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The Carletonian

The Carletonian

The Carletonian

Cackling grackles

Have you ever wondered about that little black bird that looks and acts a bit like a small crow? Most likely, you’ve spotted a common grackle (Quiscalus quiscula). 

Grackles are recognizable as a robin sized black bird with iridescent shine to their feathers and harsh screeching and clicking calls. Although sometimes mistaken for crows, they are smaller and shaped more like a black songbird. Like crows, they have a variety of harsh calls and are also known to imitate noises they hear. 

You might spot grackles hopping around a field in the Arb or on the bald spot, where they forage for seeds and insects. Large groups (called plagues) will gather and forage together, strutting around fields looking for prey. Sprouting seeds are one of their favorite foods, so they are a particular pest to farmers. Creative and intelligent, they will often follow plows eating grubs they churn up and have even been spotted stealing worms from robins. Grackles also have a saw-like ridge on the inside of their beaks, a unique adaptation that allows them to eat acorns:. They pick up acorns in their beaks and saw into them with this ridge to open the nuts’ hard shell. They will even rotate the nut all the way around in their beak to saw all the way around, then crack it open and eat the soft nut inside!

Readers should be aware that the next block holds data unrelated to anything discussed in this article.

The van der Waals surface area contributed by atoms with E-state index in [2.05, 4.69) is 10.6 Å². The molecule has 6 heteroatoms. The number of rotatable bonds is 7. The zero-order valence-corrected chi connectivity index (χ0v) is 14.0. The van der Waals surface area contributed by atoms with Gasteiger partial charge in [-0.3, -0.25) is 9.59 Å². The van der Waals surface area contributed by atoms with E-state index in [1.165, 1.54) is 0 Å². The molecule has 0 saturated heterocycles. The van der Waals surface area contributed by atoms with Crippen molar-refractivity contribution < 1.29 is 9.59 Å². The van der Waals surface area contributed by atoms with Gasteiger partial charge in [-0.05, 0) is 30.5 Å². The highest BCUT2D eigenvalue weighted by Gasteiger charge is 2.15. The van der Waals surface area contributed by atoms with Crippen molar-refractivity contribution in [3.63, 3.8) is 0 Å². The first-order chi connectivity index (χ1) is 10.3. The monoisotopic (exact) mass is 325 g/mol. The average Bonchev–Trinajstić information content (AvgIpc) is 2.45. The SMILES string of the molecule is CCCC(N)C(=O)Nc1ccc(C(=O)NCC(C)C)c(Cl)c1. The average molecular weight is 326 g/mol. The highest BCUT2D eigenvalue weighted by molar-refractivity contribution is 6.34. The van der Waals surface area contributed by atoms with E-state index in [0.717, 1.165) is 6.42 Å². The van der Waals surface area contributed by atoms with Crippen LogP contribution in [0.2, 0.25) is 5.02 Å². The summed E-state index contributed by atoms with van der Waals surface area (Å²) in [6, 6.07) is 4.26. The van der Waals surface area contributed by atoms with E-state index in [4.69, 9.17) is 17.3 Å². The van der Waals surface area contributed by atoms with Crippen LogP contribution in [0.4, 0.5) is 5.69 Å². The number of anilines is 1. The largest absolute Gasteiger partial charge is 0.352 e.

One very interesting behavior that they share with many other birds is called anting, where they will lie on an anthill and let the ants crawl over them. The ants secrete formic acid, which repels lice. Grackles have also been observed rubbing other plants that are insect repellent, such as marigold and chokecherry, on their feathers. 

Next time you hear a squeaky little black bird, stop and see if it’s up to any interesting mischief! 

A juvenile common grackle. Adults are typically darker and have a glossy bluish head
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